For the flash tank system, the liquid refrigerant leaving the indoor condenser is throttled into two phases and then enters the flash tank, where the two-phase refrigerant is separated into saturated vapor and saturated liquid; the saturated vapor refrigerant is mixed with the refrigerant exhaust from the low-pressure stage compressor and then compressed again by the high-pressure stage compressor, the saturated liquid is throttled by the second expansion valve and enters the outdoor evaporator to evaporate into gas and then enter the low-pressure stage compressor, afterwards mixing with the medium pressure gas from the flash tank.
For the intermediate heat exchanger system, the liquid refrigerant from the condenser outlet is directly divided into two paths: main flow and branch flow. The branch flow refrigerant is throttled to intermediate pressure and enters the intermediate heat exchanger, where the low-temperature refrigerant cools the main flow refrigerant to a subcooled state, the branch flow refrigerant absorbs heat and becomes saturated vapor or superheated state and mixes with the exhaust from the low-pressure stage compressor, then enters the high-pressure stage compressor for further compression. The subcooled refrigerant from the main stream outlet of the intermediate heat exchanger is throttled through the evaporator and finally returns to the low-pressure stage compressor, compressed to intermediate pressure, and mixes with the branch flow refrigerant.
Quasi-Dual Stage Compression for Versatility
As shown in the figure, quasi-dual stage compression air source heat pumps (also known as makeup systems) are very similar to dual-stage compression systems. The difference is that in the quasi-dual stage compression, refrigerant from the flash tank or intermediate heat exchanger is injected into the compression chamber of the compressor, instead of between two series compressors.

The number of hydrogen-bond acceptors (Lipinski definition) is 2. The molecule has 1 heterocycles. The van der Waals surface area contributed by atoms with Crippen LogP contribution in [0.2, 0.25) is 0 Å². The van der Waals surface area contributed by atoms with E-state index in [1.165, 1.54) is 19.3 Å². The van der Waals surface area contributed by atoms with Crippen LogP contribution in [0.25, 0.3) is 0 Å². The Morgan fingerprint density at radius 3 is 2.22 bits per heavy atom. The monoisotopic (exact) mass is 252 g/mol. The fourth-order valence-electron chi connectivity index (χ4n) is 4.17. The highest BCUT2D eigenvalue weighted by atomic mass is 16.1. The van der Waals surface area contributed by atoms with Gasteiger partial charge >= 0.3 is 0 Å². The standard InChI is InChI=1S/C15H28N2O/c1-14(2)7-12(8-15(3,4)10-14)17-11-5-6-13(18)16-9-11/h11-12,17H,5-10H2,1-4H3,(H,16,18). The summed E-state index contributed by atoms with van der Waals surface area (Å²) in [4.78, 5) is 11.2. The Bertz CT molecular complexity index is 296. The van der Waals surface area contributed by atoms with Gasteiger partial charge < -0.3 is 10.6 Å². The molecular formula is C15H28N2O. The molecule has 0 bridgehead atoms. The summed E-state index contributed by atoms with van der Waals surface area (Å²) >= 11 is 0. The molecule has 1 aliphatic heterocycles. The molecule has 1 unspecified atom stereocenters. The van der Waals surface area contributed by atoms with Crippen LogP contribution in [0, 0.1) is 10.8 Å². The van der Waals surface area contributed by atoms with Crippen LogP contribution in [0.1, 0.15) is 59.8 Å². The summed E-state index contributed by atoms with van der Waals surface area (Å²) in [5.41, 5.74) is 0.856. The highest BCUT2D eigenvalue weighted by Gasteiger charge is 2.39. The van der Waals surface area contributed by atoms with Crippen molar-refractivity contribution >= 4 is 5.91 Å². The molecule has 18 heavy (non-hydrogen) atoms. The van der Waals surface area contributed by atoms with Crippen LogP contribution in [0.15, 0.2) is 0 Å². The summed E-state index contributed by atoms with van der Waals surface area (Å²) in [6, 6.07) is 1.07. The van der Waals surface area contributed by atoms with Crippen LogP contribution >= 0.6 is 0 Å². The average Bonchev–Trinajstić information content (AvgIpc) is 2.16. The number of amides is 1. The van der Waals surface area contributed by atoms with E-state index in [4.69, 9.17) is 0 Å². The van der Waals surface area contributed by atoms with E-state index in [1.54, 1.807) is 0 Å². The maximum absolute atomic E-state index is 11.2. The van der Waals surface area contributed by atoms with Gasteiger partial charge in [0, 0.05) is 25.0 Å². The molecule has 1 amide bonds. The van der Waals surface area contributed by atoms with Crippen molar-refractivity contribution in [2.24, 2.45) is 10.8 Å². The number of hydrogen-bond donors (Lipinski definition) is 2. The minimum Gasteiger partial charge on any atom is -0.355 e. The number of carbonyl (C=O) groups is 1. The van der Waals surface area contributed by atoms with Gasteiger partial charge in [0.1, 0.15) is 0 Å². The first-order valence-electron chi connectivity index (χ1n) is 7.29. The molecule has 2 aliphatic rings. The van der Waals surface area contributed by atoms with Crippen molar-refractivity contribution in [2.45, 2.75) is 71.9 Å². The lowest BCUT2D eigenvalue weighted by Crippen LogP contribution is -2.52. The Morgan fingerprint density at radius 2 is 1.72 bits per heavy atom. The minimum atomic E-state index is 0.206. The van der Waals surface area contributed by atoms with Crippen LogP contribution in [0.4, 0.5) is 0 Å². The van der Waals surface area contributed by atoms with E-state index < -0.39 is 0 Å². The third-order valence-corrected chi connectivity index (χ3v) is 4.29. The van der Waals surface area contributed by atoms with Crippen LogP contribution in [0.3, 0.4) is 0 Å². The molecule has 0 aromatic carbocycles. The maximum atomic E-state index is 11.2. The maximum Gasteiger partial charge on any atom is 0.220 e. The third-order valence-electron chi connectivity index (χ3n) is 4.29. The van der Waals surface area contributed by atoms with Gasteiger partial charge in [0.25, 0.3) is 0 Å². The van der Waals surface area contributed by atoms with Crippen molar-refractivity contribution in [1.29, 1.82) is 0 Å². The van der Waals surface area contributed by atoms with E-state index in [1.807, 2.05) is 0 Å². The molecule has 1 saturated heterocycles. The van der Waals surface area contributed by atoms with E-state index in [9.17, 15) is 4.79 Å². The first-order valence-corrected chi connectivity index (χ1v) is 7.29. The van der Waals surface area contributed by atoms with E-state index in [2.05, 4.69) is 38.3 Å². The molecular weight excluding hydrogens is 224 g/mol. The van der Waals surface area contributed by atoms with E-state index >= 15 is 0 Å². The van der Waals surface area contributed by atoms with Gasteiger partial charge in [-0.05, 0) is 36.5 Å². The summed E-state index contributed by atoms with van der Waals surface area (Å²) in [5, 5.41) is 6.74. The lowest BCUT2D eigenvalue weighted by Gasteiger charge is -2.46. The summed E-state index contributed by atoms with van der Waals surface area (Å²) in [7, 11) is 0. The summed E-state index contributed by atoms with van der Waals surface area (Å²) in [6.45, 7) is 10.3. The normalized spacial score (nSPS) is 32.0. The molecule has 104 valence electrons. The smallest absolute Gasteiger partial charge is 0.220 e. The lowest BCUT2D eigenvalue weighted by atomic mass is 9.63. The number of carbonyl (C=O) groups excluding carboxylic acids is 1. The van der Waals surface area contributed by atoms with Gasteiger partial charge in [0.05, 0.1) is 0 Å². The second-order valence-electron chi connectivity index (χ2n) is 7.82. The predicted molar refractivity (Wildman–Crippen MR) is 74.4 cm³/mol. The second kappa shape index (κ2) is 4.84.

Therefore, quasi-dual stage heat pumps can be considered a simplified form of dual-stage heat pumps, using specially designed makeup compressors to replace two compressors, thereby avoiding the oil equalization problem between two compressors and reducing system costs. More importantly, by closing the valve on the makeup branch, quasi-dual stage systems can flexibly switch to single-stage cycle mode, thereby optimizing the performance of quasi-dual stage heat pumps in winter and summer. For this reason, quasi-dual stage compression technology has been widely applied in low-temperature heat pumps in recent years.
The move towards environmentally friendly and efficient refrigerants is pivotal in the advancement of air source heat pumps. Traditional refrigerants like R22 and R410A are being replaced by alternatives like R290, R32, R744, and R161, among others. Each of these refrigerants has its advantages and considerations, especially concerning their environmental impact, efficiency, and safety standards. As technology progresses, the adoption of these alternatives, coupled with advanced system designs, will continue to improve the performance and applicability of air source heat pumps.
Through continuous innovation and research, air source heat pumps are becoming more robust, efficient, and suitable for a wider range of climates and applications. The integration of advanced compression technologies and the shift to environmentally benign refrigerants are central to this evolution, paving the way for sustainable and efficient heating solutions.
Air source heat pumps are at the forefront of heating and cooling technology, offering a sustainable and efficient alternative to traditional systems. Through the adoption of multistage compression technologies and environmentally friendly refrigerants, these systems are continuously evolving to provide better performance, adaptability, and reduced environmental impact. With ongoing research and innovation, air source heat pumps are set to become an even more attractive option for a wide range of residential and commercial applications, driving forward the future of sustainable heating and cooling.